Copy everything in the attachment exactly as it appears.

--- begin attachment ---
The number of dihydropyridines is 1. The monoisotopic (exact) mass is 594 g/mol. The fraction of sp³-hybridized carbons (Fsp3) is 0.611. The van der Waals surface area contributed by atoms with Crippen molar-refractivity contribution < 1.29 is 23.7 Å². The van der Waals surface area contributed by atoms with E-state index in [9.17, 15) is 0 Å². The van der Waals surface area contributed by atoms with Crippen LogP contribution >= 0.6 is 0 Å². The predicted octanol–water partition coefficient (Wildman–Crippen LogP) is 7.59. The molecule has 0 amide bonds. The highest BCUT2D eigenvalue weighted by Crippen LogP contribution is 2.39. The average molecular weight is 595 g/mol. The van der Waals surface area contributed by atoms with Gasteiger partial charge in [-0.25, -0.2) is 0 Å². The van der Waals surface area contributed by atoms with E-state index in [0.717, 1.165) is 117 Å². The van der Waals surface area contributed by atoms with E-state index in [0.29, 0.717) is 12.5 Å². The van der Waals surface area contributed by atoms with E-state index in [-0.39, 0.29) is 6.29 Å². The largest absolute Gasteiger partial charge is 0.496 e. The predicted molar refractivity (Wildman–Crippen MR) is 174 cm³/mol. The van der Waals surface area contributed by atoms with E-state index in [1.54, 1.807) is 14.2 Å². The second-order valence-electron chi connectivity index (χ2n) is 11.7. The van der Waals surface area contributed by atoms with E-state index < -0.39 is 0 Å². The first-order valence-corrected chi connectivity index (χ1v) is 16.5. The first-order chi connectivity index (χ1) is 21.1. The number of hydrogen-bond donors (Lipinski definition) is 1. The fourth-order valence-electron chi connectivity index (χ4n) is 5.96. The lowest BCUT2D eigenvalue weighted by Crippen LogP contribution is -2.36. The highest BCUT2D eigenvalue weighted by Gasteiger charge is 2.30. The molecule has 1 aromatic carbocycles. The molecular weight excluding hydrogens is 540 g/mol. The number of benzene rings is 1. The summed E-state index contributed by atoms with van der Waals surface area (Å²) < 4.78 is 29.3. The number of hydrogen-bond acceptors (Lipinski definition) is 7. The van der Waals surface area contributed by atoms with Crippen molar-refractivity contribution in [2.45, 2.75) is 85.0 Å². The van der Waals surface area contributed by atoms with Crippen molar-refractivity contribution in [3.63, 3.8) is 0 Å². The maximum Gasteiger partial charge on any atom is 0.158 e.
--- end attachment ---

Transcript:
The number of dihydropyridines is 1. The monoisotopic (exact) mass is 594 g/mol. The fraction of sp³-hybridized carbons (Fsp3) is 0.611. The van der Waals surface area contributed by atoms with Crippen molar-refractivity contribution < 1.29 is 23.7 Å². The van der Waals surface area contributed by atoms with E-state index in [9.17, 15) is 0 Å². The van der Waals surface area contributed by atoms with Crippen LogP contribution >= 0.6 is 0 Å². The predicted octanol–water partition coefficient (Wildman–Crippen LogP) is 7.59. The molecule has 0 amide bonds. The highest BCUT2D eigenvalue weighted by Crippen LogP contribution is 2.39. The average molecular weight is 595 g/mol. The van der Waals surface area contributed by atoms with Gasteiger partial charge in [-0.25, -0.2) is 0 Å². The van der Waals surface area contributed by atoms with E-state index in [0.717, 1.165) is 117 Å². The van der Waals surface area contributed by atoms with E-state index in [0.29, 0.717) is 12.5 Å². The van der Waals surface area contributed by atoms with E-state index in [-0.39, 0.29) is 6.29 Å². The largest absolute Gasteiger partial charge is 0.496 e. The predicted molar refractivity (Wildman–Crippen MR) is 174 cm³/mol. The van der Waals surface area contributed by atoms with E-state index in [1.54, 1.807) is 14.2 Å². The second-order valence-electron chi connectivity index (χ2n) is 11.7. The van der Waals surface area contributed by atoms with E-state index < -0.39 is 0 Å². The first-order valence-corrected chi connectivity index (χ1v) is 16.5. The first-order chi connectivity index (χ1) is 21.1. The number of hydrogen-bond donors (Lipinski definition) is 1. The fourth-order valence-electron chi connectivity index (χ4n) is 5.96. The lowest BCUT2D eigenvalue weighted by Crippen LogP contribution is -2.36. The highest BCUT2D eigenvalue weighted by Gasteiger charge is 2.30. The molecule has 1 aromatic carbocycles. The molecular weight excluding hydrogens is 540 g/mol. The number of benzene rings is 1. The summed E-state index contributed by atoms with van der Waals surface area (Å²) < 4.78 is 29.3. The number of hydrogen-bond acceptors (Lipinski definition) is 7. The van der Waals surface area contributed by atoms with Crippen molar-refractivity contribution in [2.45, 2.75) is 85.0 Å². The van der Waals surface area contributed by atoms with Crippen molar-refractivity contribution in [3.63, 3.8) is 0 Å². The maximum Gasteiger partial charge on any atom is 0.158 e.